An antipope is a man who is considered by some to be the legitimate pope in opposition to the rightful one. History is riddled with these guys. During the Western Schism (a period in which the Church was rent apart with doctrinal discord) there were three popes who all had followers. In some cases even saints have been on the side of the wrong guy! But there can only ever be one lawful pope. When Pope Benedict XVI’s resignation takes effect, he is no longer pope. He will become Pope Emeritus. You may be surprised to know that there are a number of antipopes currently reigning (over rather tiny audiences in very bizarre circumstances).
The second Vatican council in the 1960s introduced innovations to the Church that were unheard of. Some Catholics as a result went into a form of underground church but others decided that the popes of the council were false. Consequently their friends “elected” them “popes”. The most ridiculous—and sad—case is that of “Pope” Michael. Pope Michael currently reigns over a congregation of fifty faithful that includes his mom and a scattering of “catholics” on the Internet. Above is a ten minute documentary of Pope Michael who divides his time between writing papal encyclicals (letters), doing chores around the house, and working in civvies at the local timber mill.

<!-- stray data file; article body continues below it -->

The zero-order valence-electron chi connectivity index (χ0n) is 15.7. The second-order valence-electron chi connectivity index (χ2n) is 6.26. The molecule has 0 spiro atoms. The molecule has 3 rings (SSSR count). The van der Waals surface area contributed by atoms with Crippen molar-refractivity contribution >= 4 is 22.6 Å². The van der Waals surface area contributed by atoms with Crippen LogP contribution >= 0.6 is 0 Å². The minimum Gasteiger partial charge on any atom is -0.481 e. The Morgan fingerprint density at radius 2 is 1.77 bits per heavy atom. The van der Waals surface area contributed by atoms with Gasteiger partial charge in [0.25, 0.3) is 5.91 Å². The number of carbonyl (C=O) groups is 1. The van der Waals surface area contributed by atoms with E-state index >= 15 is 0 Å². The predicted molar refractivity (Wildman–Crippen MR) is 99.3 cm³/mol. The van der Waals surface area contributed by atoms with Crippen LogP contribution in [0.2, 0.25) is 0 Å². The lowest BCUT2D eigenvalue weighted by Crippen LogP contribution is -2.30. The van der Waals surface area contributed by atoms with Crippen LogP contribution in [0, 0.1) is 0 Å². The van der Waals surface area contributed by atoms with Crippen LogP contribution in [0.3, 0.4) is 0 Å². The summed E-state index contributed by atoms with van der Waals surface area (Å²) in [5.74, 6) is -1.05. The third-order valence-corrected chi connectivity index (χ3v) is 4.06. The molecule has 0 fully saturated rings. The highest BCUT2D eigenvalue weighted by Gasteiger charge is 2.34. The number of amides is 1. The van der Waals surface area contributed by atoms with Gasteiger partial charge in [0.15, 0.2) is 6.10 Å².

Since the very first pope, Pope St. Peter, the Vatican has been an important place for the papacy. St. Peter was crucified upside-down and his bones were laid to rest at the Vatican hill. You can literally say that there has been a papal presence in the Vatican since the founding of the Church in the first century. But there was a time when the living pope did not reign from there.